2
$\begingroup$

I have a dataset of categorical variables. Consider the following predictors:

Age (18-23,23-28, 28-35, 35+)

Education(high-school,two-year degree, bachelor,master,phd)

Experience(0-3,3-5,5-7,7+)

I want to predict salary (0-1.5,1.5-3,3-4.5,4.5+)

Before using chi-squre test or log-linear model or logistic regression, I created a contingency table to make sure my cells have at least 5 (or 10) values. Here a problem comes in: there are empty cells that cannot be filled logically.

For example, phds cannot fall into 18-23 or 23-28 ranges. As another example, 18-23 year olds are very unlikely to have 4.5+ years of experience. The Common practice is combining categories so that each cell in the contingency table has more than 5 (or 10) values. If I do that, I lose the details in my data. What should I do?

$\endgroup$
  • $\begingroup$ I think it is important to clarify the levels of your education. What is the difference between "college" and "bachelor?" Does one indicate that you attained a degree while the other indicates you studied at college but did not earn a degree? Should "college" and "bachelor" be combined into one category? Make sure this is clear in whatever analysis with which you move forward! $\endgroup$ – Matt Brems Aug 2 '16 at 18:33
  • 1
    $\begingroup$ @MattBrems By college, I meant a two-year degree. $\endgroup$ – Hamideh Aug 2 '16 at 18:35
  • $\begingroup$ Depending on where you publish/display your analysis, I might recommend that you relabel "college" to "Associate's degree" or "two-year degree." For example, in the United States, a two-year degree is often referred to as an Associate's degree and the term "college" might be confusing. However, if your analysis is published in a region where "college" is understood to be different from "bachelor," then this is unnecessary. $\endgroup$ – Matt Brems Aug 2 '16 at 18:43
1
$\begingroup$

Structural zeros or voids are special cases in the analysis of contingency tables. These are vacancies in cell structure that, as noted by the OP, represent theoretically impossible combinations. If one treats the impossible cells as observed zero values, they distort any test of independence. Tables with these values have an incomplete factorial design requiring different treatment. This usually involves excluding or ignoring these cells when rolling up the chi-square values in a test of quasi-independence. Note that this is the same model as in the complete table -- just with certain cells excluded.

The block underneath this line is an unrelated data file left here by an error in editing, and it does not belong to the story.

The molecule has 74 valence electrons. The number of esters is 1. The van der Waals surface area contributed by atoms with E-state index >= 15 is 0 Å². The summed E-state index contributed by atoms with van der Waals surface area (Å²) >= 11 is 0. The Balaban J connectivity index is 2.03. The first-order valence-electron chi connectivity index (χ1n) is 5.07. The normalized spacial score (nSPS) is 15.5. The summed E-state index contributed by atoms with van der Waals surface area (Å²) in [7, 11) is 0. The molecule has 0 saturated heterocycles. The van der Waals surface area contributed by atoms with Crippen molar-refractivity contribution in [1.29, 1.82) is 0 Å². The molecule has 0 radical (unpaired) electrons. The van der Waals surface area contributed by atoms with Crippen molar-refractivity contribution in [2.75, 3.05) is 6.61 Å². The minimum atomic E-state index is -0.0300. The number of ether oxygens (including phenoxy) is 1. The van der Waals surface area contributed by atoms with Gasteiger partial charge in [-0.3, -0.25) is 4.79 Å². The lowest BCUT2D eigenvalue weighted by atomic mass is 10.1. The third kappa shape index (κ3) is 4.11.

Good discussions of these issues abound in the contingency table modeling literature. My favorite citation for it is chapter 10 of Wickens Multiway Contingency Table Analysis for the Social Sciences.

| cite | improve this answer | |
$\endgroup$
0
$\begingroup$

If you want to execute a chi-square test, you must meet the assumptions which will include independence of observations and an expected count of at least 5 in each cell. Note that the observed count can be less than 5 as long as the expected count is at least 5. If the expected count in one or more cells are less than 5, then you will want to collapse cells - for example, collapse the age categories 18-23 and 23-28 into one 18-28 category or collapse the experience categories 5-7 and 7+ into one 5+ category. If you do not meet these assumptions and you still use a chi-square test, then you are not losing details from your data but you are using a test where all of the assumptions have not been met and your result (whether you reject or fail to reject) will be unreliable!

If you do not want to lose the details there, it is possible to execute Fisher's exact test. Fisher's exact test will calculate an exact $p$-value from your data rather than calculating an approximate $p$-value that relies on the assumptions of the chi-square test being met. This exact $p$-value will allow you to evaluate whether or not salary has an association with age or education or experience.

It is important to note that Fisher's exact test, like a chi-squared test, will only check for associations between two variables and cannot check for associations among more than two variables.

With respect to log-linear models, the Wikipedia page for log-linear models has the following suggestions: "If both (a) the expected frequencies are greater than or equal to 5 for 80% or more of the categories and (b) all expected frequencies are greater than 1 [then using a log-linear model is appropriate.]... Suggested solutions [if either or both of these assumptions are violated] are: delete a variable, combine levels of one variable (e.g., put males and females together), or collect more data."

Logistic regression would be inappropriate here, because the term "logistic regression" as it is most frequently used only applies to dependent variables that are binary, whereas salary (as you specified it) is a categorical outcome.

I would either recommend using "ordinal logistic regression" to indicate that there are multiple ordered categories of salary you seek to predict or using linear regression and predicting salary directly (instead of multiple categories). If you have the raw salary data, then I strongly recommend using that as your dependent variable.

| cite | improve this answer | |
$\endgroup$

Your Answer

By clicking “Post Your Answer”, you agree to our terms of service, privacy policy and cookie policy

Not the answer you're looking for? Browse other questions tagged or ask your own question.